Bring a couple of snacks and some water. This is most appreciated if the purchased lunch is not up to your standards or if the kid is a picky eater.

Consider bringing your own sandwich or lunch foods if you don't want to take a chance on the $5 meal.

Arrive early to registration. Accept that it is a bit nutsy. Just imagine 2400 students and some parents standing in queue to get their schedules...

The student should have a cell phone for communication about meeting for pick-up.

Choose your hotel wisely. We aimed for a hotel within walking distance to avoid dealing with finding parking for our car.

If your child attends MIT's Splash next year maybe I'll see you there!

5 comments:

Freya said...

I miss my home-sweet-home of Massachusetts.

Hope your son enjoyed his day (despite the child with apparent issues) and the experience!

dstb said...

Christine,

Your pictures around MIT are wonderful!

I did not really walk around the MIT campus. My husband took our son to registration. We were fortunate to have another family we knew staying at the same hotel as us. They were willing to drive to MIT, so my husband went with them to drop off and pick up our son.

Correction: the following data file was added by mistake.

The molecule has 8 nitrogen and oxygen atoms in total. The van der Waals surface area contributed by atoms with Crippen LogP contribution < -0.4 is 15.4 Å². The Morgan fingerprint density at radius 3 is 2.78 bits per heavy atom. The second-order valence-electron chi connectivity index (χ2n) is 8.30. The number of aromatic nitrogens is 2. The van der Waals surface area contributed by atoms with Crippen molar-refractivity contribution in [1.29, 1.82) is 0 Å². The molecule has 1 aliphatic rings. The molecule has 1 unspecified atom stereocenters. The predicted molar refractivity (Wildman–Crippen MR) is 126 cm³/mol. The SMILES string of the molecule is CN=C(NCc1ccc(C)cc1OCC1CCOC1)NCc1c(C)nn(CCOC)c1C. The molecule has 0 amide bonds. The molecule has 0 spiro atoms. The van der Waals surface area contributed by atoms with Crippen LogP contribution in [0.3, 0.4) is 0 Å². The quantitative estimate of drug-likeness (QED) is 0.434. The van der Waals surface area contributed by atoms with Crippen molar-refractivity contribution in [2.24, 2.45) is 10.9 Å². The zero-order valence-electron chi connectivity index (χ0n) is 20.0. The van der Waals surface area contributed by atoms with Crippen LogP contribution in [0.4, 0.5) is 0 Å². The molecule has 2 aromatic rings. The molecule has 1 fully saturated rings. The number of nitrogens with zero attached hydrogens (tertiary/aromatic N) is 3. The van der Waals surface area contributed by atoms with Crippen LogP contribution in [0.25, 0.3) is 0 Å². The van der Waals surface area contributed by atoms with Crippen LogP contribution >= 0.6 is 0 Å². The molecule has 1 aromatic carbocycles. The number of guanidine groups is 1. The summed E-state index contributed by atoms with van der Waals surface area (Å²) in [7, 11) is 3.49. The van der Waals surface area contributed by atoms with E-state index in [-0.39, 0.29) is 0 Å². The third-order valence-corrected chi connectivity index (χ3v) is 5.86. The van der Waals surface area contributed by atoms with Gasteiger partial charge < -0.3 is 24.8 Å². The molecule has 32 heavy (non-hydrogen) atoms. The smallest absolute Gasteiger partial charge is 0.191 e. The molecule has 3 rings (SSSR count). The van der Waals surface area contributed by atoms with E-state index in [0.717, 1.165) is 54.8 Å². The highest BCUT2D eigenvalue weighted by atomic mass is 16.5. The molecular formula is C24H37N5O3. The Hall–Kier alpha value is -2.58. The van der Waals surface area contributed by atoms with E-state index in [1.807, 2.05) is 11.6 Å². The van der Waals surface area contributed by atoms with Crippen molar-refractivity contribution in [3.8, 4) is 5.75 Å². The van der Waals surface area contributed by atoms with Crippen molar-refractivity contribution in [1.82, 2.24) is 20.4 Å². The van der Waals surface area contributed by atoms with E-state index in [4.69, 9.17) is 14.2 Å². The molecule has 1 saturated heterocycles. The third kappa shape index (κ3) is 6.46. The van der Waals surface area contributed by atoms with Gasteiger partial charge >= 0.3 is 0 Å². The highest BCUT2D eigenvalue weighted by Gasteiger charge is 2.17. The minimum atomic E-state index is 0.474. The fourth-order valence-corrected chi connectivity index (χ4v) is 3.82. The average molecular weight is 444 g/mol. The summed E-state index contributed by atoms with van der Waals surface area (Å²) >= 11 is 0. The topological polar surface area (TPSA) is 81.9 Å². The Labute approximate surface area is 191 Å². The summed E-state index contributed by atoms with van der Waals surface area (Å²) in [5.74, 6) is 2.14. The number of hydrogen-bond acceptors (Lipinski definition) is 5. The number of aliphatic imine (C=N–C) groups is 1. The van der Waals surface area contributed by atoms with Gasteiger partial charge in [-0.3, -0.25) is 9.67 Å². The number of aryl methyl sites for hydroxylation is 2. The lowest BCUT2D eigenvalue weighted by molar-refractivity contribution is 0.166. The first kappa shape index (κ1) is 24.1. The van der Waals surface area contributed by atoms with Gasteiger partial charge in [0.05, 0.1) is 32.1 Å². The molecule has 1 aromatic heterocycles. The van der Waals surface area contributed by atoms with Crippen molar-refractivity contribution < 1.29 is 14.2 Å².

Now that you have done it, would you stay at the same hotel again? We stayed in Somerville, but within a couple blocks of a T station which made it easy to get to where ever we wanted. Just curious and thinking ahead to next year.

Thanks,
Sarah

christinemm said...

My husband and I have come to the conclusion that there are two basic choices.

1. stay close to MIT within decent walking distance (not 20-25 minutes each way). If that is the goal then the Cambridge Marriott or The Kendall is the choice to make IMO.